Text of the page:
Dodgers' star-studded offense fails to capitalize on chances in loss to Reds

Jack Harris, Los Angeles Times on

Published in Baseball

CINCINNATI — They had the bases loaded with no outs in the second inning. A leadoff double in the fourth. A one-out triple in the sixth.

All night Saturday, the Dodgers threatened to break the game open at Great American Ball Park. All night, they had chances to bury the Cincinnati Reds with their star-studded offense.

But at each crucial point, the team’s offense failed to deliver, continuing its recent trend of poor situational hitting to drop a fourth-straight game, 3-1, in front of a sellout crowd of 41,880.

So far this season, one stat has defined the Dodgers’ success — or failures — more than anything else.

During their 12-11 start to the season, they batted just .244 with runners in scoring position, the 19th-best mark in the majors during that span.

During a 14-2 tear from April 21 to May 9, they batted an MLB-best .328 with runners in scoring position, seemingly addressing their situational hitting woes by cutting down on strikeouts and coming through in opportune moments.


In the two weeks since, however, the team’s batting average with runners in scoring position has cratered again. Since May 10, they are batting just .194 in such spots, better than two teams (the Angels and Texas Rangers) during that span.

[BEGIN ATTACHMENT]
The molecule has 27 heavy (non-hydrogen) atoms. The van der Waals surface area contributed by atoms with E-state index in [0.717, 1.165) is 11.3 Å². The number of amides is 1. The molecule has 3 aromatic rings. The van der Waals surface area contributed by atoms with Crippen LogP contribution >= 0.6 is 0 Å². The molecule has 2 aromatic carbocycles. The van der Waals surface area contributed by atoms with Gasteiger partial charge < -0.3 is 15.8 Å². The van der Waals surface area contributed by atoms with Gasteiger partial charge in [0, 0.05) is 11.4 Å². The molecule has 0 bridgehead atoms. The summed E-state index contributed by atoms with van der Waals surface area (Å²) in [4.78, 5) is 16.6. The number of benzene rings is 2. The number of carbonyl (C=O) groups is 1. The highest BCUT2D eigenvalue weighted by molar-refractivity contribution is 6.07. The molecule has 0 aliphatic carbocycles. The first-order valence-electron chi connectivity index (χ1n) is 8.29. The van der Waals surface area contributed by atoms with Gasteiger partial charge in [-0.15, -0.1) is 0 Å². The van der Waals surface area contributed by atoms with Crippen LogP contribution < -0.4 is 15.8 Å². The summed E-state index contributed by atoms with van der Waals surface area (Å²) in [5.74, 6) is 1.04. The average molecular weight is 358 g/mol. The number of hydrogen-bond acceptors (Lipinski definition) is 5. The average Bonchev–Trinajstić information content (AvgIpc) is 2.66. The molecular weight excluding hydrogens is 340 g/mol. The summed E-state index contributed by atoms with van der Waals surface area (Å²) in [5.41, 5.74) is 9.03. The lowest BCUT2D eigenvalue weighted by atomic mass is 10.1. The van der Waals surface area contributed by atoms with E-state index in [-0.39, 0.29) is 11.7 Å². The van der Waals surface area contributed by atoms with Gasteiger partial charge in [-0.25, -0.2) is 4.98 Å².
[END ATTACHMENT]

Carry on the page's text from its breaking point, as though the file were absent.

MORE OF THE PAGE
Unsurprisingly, the team’s record has tapered off, with the Dodgers now 7-8 in their last 15 games — a stretch that has seen their high-powered lineup manage just 3.7 runs per game.

Situational hitting wasn’t the issue for the Dodgers (33-21) on Saturday.

Starting pitcher Walker Buehler couldn’t replicate the dominance he flashed in six scoreless innings against the Reds (22-30) in Los Angeles last week, instead getting tagged for three runs in 5 ⅔ innings in a rematch series the Reds have clinched and can sweep Sunday.


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